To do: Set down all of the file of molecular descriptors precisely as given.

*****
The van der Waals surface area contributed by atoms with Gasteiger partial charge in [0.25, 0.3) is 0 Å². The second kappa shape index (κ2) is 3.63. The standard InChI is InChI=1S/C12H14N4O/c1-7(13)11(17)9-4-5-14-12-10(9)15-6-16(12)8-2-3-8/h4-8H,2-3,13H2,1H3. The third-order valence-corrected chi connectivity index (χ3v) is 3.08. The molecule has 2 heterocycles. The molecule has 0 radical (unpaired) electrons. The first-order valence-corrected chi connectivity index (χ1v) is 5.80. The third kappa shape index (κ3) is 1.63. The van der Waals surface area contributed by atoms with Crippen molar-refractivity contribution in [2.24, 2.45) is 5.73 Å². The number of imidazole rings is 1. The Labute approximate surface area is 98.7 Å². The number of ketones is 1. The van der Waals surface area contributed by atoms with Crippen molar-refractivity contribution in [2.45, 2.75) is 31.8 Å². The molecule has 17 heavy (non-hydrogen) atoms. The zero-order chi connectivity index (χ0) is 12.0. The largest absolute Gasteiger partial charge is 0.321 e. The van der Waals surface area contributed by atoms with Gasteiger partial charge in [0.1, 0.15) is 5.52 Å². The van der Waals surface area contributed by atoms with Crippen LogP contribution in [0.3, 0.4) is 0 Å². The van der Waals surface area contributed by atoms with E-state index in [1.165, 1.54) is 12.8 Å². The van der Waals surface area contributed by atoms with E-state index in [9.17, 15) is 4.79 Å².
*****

The van der Waals surface area contributed by atoms with Gasteiger partial charge in [0.25, 0.3) is 0 Å². The second kappa shape index (κ2) is 3.63. The standard InChI is InChI=1S/C12H14N4O/c1-7(13)11(17)9-4-5-14-12-10(9)15-6-16(12)8-2-3-8/h4-8H,2-3,13H2,1H3. The third-order valence-corrected chi connectivity index (χ3v) is 3.08. The molecule has 2 heterocycles. The molecule has 0 radical (unpaired) electrons. The first-order valence-corrected chi connectivity index (χ1v) is 5.80. The third kappa shape index (κ3) is 1.63. The van der Waals surface area contributed by atoms with Crippen molar-refractivity contribution in [2.24, 2.45) is 5.73 Å². The number of imidazole rings is 1. The Labute approximate surface area is 98.7 Å². The number of ketones is 1. The van der Waals surface area contributed by atoms with Crippen molar-refractivity contribution in [2.45, 2.75) is 31.8 Å². The molecule has 17 heavy (non-hydrogen) atoms. The zero-order chi connectivity index (χ0) is 12.0. The largest absolute Gasteiger partial charge is 0.321 e. The van der Waals surface area contributed by atoms with Gasteiger partial charge in [0.1, 0.15) is 5.52 Å². The van der Waals surface area contributed by atoms with Crippen LogP contribution in [0.3, 0.4) is 0 Å². The van der Waals surface area contributed by atoms with E-state index in [1.165, 1.54) is 12.8 Å². The van der Waals surface area contributed by atoms with E-state index in [9.17, 15) is 4.79 Å².